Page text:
16 December 1824

Carl Wilhelm August Blum’s Evening Concert

Potsdam—Time: Evening


Piano MusicMr. Moscheles 
Principal Vocalists: Mr. Blume
Principal Instrumentalists: Messrs. [Blume], Moscheles


Charlotte: Am 15. Dec. nahm Moscheles mit Widerstresben Abschied  von Berlin, und von dem ihm so liebgewordenen Mendelssohn’schen Hause. Er reiste mit Frl. Bauer und deren Mutter und mit seinem Bruder nach Potsdam, um seinem Versprechen gemäss Abends in Blume’s Concert in Gegenwart des Hofes mitzuwirken. [AML I, 96.]

Letter: Ignaz Moscheles to Joseph Dessauer in Prague

[Magdeburg den 19te Decemb 1824.]

….Wiener bitte ich zu sagen das Mad. G über das Toupé recht gelacht hat und mir die Anektode wegen den Titus erzählt hat, als wir beym fröhlichen Mahle in Potsdam bey Gelegenheit von Blums Concert (am 16t. D.) zu letzenmahl beysamen waren. [H. R.]


The Harmonicon, vol. III (April 1825): 58.

Two concerts given by Moscheles here, before his departure, were among the most splendid that Berlin has witnessed for many years. With respect to this great pianist, we will not say a word relative to mechanical difficulties conquered by him with perfect ease, as these may be vanquished by almost all, who labour in earnest to attain their object. What we would dwell upon is, his sylph-like facility, and the bold, but playful, character of his style; the most difficult series of tones flit away, not as if the strings had been struck by the key and the finger, but as if they had been swept by the passing breeze, whence accents so new, so varied, so expressive, arise, that even amateurs the most difficult to be pleased, are forced into admiration.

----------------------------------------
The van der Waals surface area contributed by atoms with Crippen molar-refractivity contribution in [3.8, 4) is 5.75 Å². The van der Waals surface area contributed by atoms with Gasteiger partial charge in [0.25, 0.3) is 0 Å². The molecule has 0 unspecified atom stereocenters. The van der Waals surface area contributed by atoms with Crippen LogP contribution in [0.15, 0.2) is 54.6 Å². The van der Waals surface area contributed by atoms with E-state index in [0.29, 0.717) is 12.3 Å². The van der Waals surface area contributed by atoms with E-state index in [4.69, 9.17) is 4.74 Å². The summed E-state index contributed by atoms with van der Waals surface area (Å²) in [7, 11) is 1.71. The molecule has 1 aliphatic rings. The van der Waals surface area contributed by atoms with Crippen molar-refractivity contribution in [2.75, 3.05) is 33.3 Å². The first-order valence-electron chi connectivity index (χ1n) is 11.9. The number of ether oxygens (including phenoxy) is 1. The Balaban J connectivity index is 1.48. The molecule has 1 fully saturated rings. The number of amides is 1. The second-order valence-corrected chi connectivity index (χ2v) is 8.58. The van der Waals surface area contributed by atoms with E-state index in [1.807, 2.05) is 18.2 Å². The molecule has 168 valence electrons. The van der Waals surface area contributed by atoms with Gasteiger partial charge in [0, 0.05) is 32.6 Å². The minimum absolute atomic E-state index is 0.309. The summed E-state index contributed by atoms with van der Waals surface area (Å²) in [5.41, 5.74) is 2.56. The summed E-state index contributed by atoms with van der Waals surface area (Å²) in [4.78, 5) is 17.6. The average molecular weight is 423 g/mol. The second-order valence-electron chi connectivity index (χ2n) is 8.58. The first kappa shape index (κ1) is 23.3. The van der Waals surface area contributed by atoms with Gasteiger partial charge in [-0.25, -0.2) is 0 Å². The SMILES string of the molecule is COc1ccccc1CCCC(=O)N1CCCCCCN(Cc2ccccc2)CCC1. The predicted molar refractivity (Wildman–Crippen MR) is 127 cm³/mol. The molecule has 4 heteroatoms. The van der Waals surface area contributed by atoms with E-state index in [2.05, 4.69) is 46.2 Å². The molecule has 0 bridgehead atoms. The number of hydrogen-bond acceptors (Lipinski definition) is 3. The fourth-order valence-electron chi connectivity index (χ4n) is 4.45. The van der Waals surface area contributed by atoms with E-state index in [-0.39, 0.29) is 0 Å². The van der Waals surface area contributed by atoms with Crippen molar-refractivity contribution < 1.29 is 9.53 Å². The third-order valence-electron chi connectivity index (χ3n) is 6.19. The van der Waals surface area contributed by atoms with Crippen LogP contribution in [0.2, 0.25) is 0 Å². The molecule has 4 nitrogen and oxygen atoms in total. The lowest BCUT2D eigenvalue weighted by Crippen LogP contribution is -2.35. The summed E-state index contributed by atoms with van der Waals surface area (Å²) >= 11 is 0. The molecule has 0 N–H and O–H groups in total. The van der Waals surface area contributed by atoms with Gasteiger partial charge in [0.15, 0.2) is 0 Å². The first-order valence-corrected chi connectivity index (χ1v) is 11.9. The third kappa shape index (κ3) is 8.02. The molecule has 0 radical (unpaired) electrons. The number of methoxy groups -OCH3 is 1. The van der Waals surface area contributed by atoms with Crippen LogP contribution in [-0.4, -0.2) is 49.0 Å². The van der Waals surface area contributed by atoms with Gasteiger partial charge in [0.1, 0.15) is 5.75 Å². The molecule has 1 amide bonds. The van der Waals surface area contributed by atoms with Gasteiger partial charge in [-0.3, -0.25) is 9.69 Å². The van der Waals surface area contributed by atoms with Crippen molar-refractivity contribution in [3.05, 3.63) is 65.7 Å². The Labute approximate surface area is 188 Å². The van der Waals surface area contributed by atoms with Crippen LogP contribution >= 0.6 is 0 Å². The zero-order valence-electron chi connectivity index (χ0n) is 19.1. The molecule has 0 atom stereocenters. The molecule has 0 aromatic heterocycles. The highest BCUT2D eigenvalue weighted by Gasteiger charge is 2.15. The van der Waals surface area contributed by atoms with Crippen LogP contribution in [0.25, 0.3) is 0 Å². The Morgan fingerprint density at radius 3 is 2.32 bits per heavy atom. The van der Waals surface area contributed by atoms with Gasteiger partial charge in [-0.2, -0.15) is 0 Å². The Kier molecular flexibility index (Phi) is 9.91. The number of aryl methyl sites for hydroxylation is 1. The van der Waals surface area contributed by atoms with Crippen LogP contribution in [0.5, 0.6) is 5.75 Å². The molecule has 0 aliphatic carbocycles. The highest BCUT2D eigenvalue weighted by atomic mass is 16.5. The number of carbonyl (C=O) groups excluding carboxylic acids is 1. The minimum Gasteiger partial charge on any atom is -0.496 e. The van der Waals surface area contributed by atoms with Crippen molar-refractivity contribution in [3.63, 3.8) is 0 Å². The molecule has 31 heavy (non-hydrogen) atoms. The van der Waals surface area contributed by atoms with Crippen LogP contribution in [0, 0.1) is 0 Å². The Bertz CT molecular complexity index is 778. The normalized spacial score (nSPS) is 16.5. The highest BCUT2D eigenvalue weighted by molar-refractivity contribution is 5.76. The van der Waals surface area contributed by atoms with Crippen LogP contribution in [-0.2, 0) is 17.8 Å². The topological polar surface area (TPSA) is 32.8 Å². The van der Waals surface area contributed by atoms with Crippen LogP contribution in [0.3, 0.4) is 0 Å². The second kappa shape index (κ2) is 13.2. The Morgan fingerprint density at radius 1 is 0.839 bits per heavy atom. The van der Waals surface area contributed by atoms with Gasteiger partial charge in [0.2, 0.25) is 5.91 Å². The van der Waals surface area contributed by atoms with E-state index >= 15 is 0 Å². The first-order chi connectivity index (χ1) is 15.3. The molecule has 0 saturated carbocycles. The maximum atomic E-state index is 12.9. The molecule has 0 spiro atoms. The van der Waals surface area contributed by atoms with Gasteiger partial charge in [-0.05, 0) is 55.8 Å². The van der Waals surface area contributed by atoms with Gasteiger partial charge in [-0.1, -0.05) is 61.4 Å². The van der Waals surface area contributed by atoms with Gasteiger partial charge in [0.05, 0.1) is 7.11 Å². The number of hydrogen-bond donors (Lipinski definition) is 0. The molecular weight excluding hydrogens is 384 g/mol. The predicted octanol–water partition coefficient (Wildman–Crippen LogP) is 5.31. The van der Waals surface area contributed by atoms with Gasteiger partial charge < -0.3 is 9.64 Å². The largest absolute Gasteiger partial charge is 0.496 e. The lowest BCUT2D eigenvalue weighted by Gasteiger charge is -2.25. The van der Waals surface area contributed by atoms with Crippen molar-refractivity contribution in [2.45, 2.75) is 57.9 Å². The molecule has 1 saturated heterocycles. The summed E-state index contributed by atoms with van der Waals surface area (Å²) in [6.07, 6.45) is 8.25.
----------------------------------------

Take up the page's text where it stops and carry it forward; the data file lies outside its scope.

With respect to this professor’s compositions; many of them, being written in great haste, and in moments snatched from his continual occupation, cannot be supposed to possess superior merit, but on the present occasion we were delighted to hear two concertos of real excellence: viz., in E flat major, and G minor. There is a greatness of ideas, and such a high and poetical instrumentation in the Adagio,—a movement in which all virtuosi do not excel,—that the beauty of the composition can for a moment make us forget even this performer himself. It is with no common feeling of regret, that we reflect how long it may be before we are again enchanted with this artist’s performance. Virtuosi may be compared to comets; they are not stationed like composers in the centre of a circle of which they are the life and soul; they are not governed by common laws ; their course is wild and eccentric, they excite a momentary astonishment, and then sweep away into vast distances, from which their return is not to be calculated.